For his first competitive game in his second spell as national team boss, McLeish chose a front two rather than a lone striker. What’s more, he chose a front two of players who have spent most of their time playing on the wing or in midfield at club level this season. Russell, a right winger in a 4-3-3 for Sporting Kansas City, and Naismith, an attacking midfielder for Hearts, moved constantly and varied their positions to pose a variety of threats to the Albanian defence.



One of the main benefits of having a fluid front two instead of a static target man is that they enhance the team’s possession. Naismith loved playing in this system, consistently peeling off the frontline to drop deep between Albania’s lines and offer a penetrative passing option. The above graphic is a good example of this – by dropping deep, the Hearts man evades marking from Albania’s centre-backs and allows McDonald to cut out six Albanian defenders with one pass.


Scotland’s front two would also pull wide to create overloads and combine. In the below example, Naismith pulls into the right inside channel to form a 3v2 with Souttar and O’Donnell. Souttar finds O’Donnell, who plays a one-two with Naismith and drives into space down the right-hand side.



Through their movements, Scotland’s strikers created penetrative passing options and overloads. In addition, their staggering – they positioned themselves at different depths, with one dropping off and the other looking to get in behind – also caused a major headache for Albania’s defenders. If the Albanian back line stayed deep, the withdrawn Scottish striker could get space between the lines. If they moved up, the more advanced Scottish striker could attack the space behind. If they decided to go man-to-man, there was a possibility of gaps opening up in their defensive line.


Changes work in Scotland’s favour


Both teams changed shape for the second half. Albania introduced a third centre-back and took off one of their wingers, moving from 4-3-3 to a 3-5-2. Scotland, meanwhile, brought on Stuart Armstrong for McDonald and modified their system slightly, going from 3-1-4-2 to more of 3-2-3-2. McGinn played alongside Armstrong in central midfield, while McGregor took up a slightly higher and more central role than in the first half.


These changes undoubtedly worked in Scotland’s favour. With Albania taking away one of their front three, McLeish’s men now had a natural 3v2 in their first line of build-up. Additionally, the midfield change meant there were two central midfielders rather than one on the second line for the three centre-backs to connect with. All of this enabled Scotland to build out more centrally and more gradually through the thirds than in the first half, where they frequently went long or straight to the wings.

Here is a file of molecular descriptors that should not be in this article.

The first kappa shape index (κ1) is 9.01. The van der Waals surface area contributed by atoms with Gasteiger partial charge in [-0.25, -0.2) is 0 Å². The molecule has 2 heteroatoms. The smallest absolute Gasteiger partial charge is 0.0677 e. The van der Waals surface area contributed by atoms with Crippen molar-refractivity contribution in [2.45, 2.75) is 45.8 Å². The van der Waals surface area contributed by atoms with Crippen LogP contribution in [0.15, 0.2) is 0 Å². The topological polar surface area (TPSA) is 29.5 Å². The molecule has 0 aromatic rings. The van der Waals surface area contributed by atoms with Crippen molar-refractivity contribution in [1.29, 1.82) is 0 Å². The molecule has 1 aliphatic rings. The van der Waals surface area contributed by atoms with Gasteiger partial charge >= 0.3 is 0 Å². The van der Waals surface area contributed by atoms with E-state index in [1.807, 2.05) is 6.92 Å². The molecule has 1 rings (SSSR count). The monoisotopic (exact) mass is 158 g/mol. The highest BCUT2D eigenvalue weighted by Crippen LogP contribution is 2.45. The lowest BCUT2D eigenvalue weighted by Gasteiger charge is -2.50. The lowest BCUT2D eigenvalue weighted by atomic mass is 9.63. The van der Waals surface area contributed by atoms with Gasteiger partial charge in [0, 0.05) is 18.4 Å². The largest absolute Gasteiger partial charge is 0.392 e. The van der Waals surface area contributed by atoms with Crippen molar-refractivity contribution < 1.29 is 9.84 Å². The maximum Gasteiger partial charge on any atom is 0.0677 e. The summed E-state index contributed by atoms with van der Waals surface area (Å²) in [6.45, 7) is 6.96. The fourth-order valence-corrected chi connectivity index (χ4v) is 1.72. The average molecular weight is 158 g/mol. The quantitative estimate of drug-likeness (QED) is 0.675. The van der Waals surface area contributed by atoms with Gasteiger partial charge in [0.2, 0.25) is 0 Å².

The benefits of this are seen above, where Scotland pass from left to right, from left centre-back to right centre-back, to access Souttar, the free man. Souttar, no longer under pressure from an Albanian left winger due to their switch to 3-5-2, was then able to drive forward with the ball at feet, advancing the attack and provoking the next line of Albanian defence into closing him down.


Another issue for Albania’s defence was how to deal with Scotland’s new midfield shape. Whereas before all three of Scotland’s central midfielders were in front of them, now two were in front and McGregor was behind. Thus, they were forced into closing down or limiting the options of Armstrong and McGinn while simultaneously having to block passing lanes through to McGregor, who takes advantage of the blind side on a weekly basis for Celtic in the Scottish Premiership.

Strong start for Scotland


Scotland’s build-up still needs fine-tuning, but, one McGinn giveaway aside, mistakes in this area were limited. This is promising, as build-up issues have stunted the national team for many years and any reasonably organised opponent – cough, Belgium – has been able to exploit this area.


The team’s attacking play was generally better than before, which is why they created a number of quality scoring chances on top of the two goals scored. There are a few reasons behind the improvement. One is that the back three offers more stability and a wider base to build possession from. Another is that McGregor’s positional play, honed under Brendan Rodgers at club level. Finally, McLeish’s use of two non-traditional strikers gave the team more movement and combination play than the usual ploy of hitting a target man or leaving Griffiths up front on his own.


All in all, Scotland made a strong start to their UEFA Nations League campaign. And, with McLeish paying more attention to young talent and utilising a system that suits the personnel available, there will be reason for optimism when they travel to face Israel in October.